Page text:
McDonald’s Corp. said pressures from increased labor and commodity costs are pressing operators as the burger system returns 99% of its units to full hours, the company said Thursday.
Executives at Chicago-based McDonald’s, which released its earnings for the fourth quarter ended Dec. 31, said that, despite COVID impacts, the system reached a record $112 billion in global systemwide sales for 2021 and annual same-store sales growth of 13.8% in the United States.
Commodity pressures were expected to continue into 2022, said Kevin Ozan, McDonald’s chief financial officer, on an earnings call.
“In 2021, in the U.S., our food and paper costs were up about 4% for the year,” Ozan said. “If we look forward to 2022, our expectation is that will be about double or in high single digits increases for 2022. Those food and paper costs were up 3% internationally, he added.
“More of that pressure will be in the first half of the year, and as the year progresses, we expect that to ease somewhat,” Ozan said.
While the omicron COVID variant led to as much as 10% of the U.S. McDonald's system limiting hours in December, executives said that surge's impact was easing and only about 1% of the brand's 13,500 U.S. stores were experiencing labor impact in late January.
And despite commodity cost pressures, McDonald’s and its franchisees saw positive same-store sales growth in 2021.
“We saw positive comps across all dayparts, which are still benefiting from average check growth, driven primarily by strategic menu price increases,” Ozan said. “Our MCD pillars continue to drive U.S. comps, as strong marketing efforts behind McRib and the Crispy Chicken Sandwich were complemented with digital adoption by our customers. Digital growth remains a key driver of success in the U.S.”
Chris Kempczinski, McDonald’s CEO, said the company’s investments in technology and digital were paying off.
“Our top six markets saw more than a quarter of their systemwide sales, or $18 billion come from digital channels in 2021, a 60% increase over 2020,” Kempczinski said. McDonald’s loyalty program was the biggest driver of digital adoption, he added.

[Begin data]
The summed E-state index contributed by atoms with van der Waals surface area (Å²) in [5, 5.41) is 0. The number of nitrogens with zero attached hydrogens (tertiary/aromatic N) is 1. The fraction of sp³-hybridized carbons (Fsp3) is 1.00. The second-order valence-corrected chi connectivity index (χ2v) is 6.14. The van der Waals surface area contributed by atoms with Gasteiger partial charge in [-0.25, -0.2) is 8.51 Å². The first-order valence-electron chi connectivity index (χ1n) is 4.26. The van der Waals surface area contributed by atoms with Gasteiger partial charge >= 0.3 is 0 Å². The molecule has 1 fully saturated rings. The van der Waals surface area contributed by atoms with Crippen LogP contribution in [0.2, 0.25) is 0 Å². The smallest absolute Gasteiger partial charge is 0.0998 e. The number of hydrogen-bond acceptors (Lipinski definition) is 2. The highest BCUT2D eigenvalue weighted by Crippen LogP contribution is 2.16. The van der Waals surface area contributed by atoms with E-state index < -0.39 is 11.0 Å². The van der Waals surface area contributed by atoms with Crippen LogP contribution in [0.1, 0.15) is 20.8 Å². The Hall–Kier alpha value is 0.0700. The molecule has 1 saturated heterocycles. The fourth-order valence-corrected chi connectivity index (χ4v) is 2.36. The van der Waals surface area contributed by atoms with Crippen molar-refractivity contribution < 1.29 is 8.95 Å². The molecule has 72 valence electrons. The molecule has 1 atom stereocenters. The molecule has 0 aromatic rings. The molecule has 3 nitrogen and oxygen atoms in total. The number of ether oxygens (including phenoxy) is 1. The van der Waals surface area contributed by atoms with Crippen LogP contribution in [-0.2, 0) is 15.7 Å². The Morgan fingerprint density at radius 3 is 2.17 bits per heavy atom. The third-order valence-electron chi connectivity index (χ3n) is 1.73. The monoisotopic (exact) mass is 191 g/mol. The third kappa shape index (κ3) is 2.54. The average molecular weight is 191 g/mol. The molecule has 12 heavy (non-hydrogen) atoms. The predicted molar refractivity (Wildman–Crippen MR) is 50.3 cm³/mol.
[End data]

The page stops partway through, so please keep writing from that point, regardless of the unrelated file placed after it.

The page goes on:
“We now have loyalty programs in more than 40 markets, including the US, Germany and Canada, each of which launched in 2021,” Kempczinski said. “In the first half of 2022, we're excited to bring MyMcDonald's Rewards to consumer in UK and Australia. We're well on our way to building the world's largest loyalty program.
McDonald’s expanded the rewards program nationally in the United States in July. “After just six months in the U.S., there are over 30 million loyalty members enrolled and 21 million active members earning rewards,” Kempczinski said.
Kempczinski did say McDonald’s was seeing a higher percentage of sales in the drive-thru compared to pre-pandemic levels.
“While average drive-thru service times have improved since 2019 across our top markets, service times slowed in 2021 in the U.S. and many markets compared to 2020,” he said. “With industry-wide labor availability challenges, our market teams are focused on the foundational elements to maximize throughput, from staffing and positioning to new technology.”
Marketing has recently been aimed at promoting existing products in new combinations, as with the upcoming Jan. 31 promotion of TikTok influencer menu hacks, such as a Hashbrown McMuffin or Land, Air & Sea.
“What I love about the hacks, what I've loved about the Famous Orders [promotion], we're finding ways to create news without adding complexity into the restaurant,” Kempczinski said. “I think you're going to see us continuing to do that as kind of a primary focus area. That doesn't mean that there aren't going to be innovations that we do with new menu items, limited-time offers.
“Those are certainly part of what keep the consumer excited and can help drive frequency,” he said. “But I think we need to stay focused on driving core menu and creative ideas like the hacks ideas is just one way to go about doing that.”
For the fourth quarter ended Dec. 31, McDonald’s posted net income of $1.638 billion, or $2.18 a share, up from $1.377 billion, or $1.84 a share, in the same period last year. Revenues increased 13.1% to $6.009 billion from $5.313 billion in the prior-year period.
Fourth quarter same-store sales systemwide globally were up 12.3% in the quarter, with increases of 7.5% in the U.S., 16.8% in international operated markets and 14.2% in international developmental licensed markets and corporate.
“Comparable sales benefited from strong average check growth driven by strategic menu price increases,” the company said of U.S. sales in a press release. “Strong menu and marketing promotions, such as the McRib and Crispy Chicken Sandwich, and growth in digital channels, driven by the company's loyalty program, also contributed to the comparable sales growth. Comparable sales increased 13.4% on a 2-year basis.”
McDonald's has more than 40,000 locations in over 100 countries. About 13,500 of those are in the United States.
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